The lumber in the dilapidated building is so badly warped, Leis explained, that it is probably unfit for any further use, except perhaps as a 'good bunch of kiln-dried firewood.
      George Leis will miss the old hangout more than he cares to tell. This won't be the first time that the canoe-house location has changed––it will the fourth. But always before, Leis has had he old building accompany him when he moved.
      The original site of the canoe house he says, was near the present East 45th St viaduct, at about 25th Ave NE––before the canal was cut through, when the waters of Union Bay had greater depth and covered a larger area.
      Canoeists could paddle right across E 45th St to Ravenna Park in those days. But when the canal was opened the waters of Lk Washington were lowered c. nine feet.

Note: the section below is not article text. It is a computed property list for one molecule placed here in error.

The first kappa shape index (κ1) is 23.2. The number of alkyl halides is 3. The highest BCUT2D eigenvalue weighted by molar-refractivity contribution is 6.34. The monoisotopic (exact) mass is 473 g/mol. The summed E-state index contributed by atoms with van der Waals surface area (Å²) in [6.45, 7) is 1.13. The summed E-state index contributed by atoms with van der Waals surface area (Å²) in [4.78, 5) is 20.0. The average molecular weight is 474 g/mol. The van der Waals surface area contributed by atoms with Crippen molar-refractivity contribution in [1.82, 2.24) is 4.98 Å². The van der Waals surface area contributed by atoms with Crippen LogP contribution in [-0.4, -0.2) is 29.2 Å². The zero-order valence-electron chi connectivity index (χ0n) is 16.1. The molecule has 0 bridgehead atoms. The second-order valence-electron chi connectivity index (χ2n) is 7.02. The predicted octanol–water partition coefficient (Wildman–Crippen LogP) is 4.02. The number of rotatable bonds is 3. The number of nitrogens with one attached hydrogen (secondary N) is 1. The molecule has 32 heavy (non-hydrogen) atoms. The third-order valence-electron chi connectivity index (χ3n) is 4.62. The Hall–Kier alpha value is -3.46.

The second location was a little farther south––near where the University powerhouse now stands. And before  WWI, the canoe house made still another 'voyage'––with Leis at the helm––to the northshore of Portage Bay at the foot of 17th Ave NE––where the Oceanographic Lab and dock are situated now.
      Last move for the old canoehouse (except maybe as salvage, firewood or broken-up souvenir pieces) was in 1932, when it was shifted to the present location, just east of the Edmundson Athletic Pavilion.
      Leis estimates that since he took charge of the University's bulrush-surrounded Moonlight & Romance Research Dept in 1913, more than 300,000 persons have gone canoeing.
      Most of those persons, of course, were couples of the starry-eyed variety––except for occasional solitary individuals who just wanted some exercise with the UW Women's Physical Education classes.